You can now figure out how healthy your heart is by yourself, thanks to a new online tool that can estimate your risk of developing cardio-vascular disease (CVD) in the next 20 years. Also Read - MIUI 13 reportedly delayed due to need for further optimisations: Here's what we know
The Healthy Heart Score developed by researchers at the Harvard School of Public Health (HSPH) is a free web-based survey that also gives users practical tips for improving their scores by incorporating heart-healthy habits into their daily lives. “The Healthy Heart Score is all about modifiable lifestyle risks, which may increase awareness of CVD prevention through lifestyle interventions earlier in life, prior to the development of clinical risk factors,” said Stephanie Chiuve, assistant professor at the Harvard Medical School. Also Read - Sony PlayStation 5 games launching in Aug, Sept that we are excited to play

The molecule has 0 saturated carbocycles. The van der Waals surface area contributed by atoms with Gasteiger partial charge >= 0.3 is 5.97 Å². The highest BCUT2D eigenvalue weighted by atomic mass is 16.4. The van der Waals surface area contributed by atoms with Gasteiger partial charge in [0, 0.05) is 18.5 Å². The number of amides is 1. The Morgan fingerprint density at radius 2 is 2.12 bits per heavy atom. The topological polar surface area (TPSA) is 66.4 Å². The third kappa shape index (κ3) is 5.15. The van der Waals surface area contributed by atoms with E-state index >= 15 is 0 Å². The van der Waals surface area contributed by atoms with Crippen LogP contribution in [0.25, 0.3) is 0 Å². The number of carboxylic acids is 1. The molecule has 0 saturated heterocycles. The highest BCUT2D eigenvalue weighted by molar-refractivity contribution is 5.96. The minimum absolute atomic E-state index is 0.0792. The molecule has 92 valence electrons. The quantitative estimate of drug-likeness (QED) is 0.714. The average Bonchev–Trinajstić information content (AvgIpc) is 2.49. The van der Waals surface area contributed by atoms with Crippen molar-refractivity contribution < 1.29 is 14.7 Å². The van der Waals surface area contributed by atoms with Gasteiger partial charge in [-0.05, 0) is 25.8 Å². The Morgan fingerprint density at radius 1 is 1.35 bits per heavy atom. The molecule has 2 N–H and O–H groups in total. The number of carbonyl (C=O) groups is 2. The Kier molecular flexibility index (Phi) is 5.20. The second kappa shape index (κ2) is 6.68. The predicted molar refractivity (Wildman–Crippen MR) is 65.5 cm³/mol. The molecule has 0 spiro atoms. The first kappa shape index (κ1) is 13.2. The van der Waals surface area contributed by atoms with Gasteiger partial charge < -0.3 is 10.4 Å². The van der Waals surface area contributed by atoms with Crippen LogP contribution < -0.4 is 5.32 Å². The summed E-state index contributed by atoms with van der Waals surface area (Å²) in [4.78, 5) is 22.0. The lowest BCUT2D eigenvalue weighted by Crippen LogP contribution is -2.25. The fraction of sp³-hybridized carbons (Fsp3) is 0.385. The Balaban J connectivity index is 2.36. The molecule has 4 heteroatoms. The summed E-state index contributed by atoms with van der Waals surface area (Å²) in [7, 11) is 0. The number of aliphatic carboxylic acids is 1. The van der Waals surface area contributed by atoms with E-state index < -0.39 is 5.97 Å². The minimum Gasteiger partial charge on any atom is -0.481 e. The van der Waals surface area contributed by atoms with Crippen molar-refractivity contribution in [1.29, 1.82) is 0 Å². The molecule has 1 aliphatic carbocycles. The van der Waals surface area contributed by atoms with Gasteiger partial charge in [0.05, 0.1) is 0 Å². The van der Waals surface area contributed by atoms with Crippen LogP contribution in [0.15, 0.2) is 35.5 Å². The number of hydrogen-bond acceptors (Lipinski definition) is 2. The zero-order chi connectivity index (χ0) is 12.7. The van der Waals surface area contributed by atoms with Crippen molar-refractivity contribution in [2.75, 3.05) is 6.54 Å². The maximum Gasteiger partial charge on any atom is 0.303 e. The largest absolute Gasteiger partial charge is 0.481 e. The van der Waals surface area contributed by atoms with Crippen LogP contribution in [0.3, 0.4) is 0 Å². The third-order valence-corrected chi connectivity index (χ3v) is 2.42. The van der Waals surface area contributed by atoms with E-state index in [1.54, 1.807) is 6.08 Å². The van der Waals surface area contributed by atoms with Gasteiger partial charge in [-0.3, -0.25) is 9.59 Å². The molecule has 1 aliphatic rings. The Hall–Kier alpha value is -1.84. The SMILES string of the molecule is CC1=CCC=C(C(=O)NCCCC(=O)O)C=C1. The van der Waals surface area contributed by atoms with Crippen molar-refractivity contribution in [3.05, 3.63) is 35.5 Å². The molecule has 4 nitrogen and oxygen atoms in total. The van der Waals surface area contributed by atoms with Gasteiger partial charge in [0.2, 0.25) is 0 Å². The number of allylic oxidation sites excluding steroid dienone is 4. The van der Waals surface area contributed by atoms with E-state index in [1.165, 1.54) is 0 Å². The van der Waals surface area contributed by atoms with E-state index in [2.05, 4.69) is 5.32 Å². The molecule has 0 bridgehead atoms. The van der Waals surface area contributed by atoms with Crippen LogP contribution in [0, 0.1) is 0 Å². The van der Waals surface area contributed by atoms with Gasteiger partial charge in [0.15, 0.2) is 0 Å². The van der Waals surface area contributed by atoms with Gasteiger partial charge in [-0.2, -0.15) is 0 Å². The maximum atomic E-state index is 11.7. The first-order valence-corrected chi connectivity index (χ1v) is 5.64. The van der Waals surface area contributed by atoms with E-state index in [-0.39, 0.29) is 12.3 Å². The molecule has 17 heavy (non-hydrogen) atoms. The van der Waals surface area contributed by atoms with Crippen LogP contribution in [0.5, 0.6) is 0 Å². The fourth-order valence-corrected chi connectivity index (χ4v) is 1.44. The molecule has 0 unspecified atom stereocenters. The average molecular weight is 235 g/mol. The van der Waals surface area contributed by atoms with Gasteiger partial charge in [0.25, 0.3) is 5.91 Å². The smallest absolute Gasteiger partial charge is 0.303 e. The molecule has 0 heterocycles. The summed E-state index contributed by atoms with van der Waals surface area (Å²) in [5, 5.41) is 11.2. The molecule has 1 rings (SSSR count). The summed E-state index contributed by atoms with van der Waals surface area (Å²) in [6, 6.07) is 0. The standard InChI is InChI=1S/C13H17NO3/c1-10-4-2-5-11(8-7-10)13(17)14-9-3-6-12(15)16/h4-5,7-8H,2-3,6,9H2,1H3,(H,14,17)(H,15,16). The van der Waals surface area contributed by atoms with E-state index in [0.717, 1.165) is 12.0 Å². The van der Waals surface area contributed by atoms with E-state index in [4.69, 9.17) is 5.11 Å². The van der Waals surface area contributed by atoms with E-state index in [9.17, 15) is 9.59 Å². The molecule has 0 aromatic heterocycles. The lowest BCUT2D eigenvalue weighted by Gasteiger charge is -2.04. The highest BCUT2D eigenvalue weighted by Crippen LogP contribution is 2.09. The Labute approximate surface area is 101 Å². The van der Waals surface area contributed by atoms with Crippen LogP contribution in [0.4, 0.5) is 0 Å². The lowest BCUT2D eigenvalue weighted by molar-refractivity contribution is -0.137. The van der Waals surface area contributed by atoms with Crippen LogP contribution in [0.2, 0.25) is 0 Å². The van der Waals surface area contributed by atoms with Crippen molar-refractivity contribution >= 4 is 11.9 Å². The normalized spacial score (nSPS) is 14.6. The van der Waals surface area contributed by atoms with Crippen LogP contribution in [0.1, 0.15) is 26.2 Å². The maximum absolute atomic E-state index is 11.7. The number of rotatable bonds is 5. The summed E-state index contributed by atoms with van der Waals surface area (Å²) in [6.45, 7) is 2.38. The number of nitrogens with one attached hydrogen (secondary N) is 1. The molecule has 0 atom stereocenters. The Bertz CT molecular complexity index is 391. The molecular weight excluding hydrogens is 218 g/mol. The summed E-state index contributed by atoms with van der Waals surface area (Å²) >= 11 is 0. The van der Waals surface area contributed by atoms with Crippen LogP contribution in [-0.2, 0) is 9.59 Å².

Adults who remain free of clinical CVD risk factors when they are middle-aged have an extremely low risk of developing the disease during the rest of their lives. The model was developed using health data from 61,025 women and 34,478 men, who were free of chronic disease in 1986 and followed for up to 24 years. The Healthy Heart Score is based on the nine most critical diet and lifestyle factors that can influence a person’s risk of developing CVD in the next 20 years: smoking, weight, exercise, and intake of alcohol, fruits and vegetables, whole grains, nuts, sugary beverages and red and processed meat. Also Read - Best gaming mouse 2021: Razer Basilisk X Hyperspeed, Logitech G502 HERO and more
The calculator walks users through a series of easy-to-follow questions about their lifestyle, such as “do you smoke cigarettes?” and “during the past year, how often, on average, did you eat a serving of fruit?” Users receive a risk score of low (green), moderate (yellow), or high (red), and a printable assessment with tips for improvement. The survey is available at www.healthyheartscore.com. The study was published online in the Journal of the American Heart Association.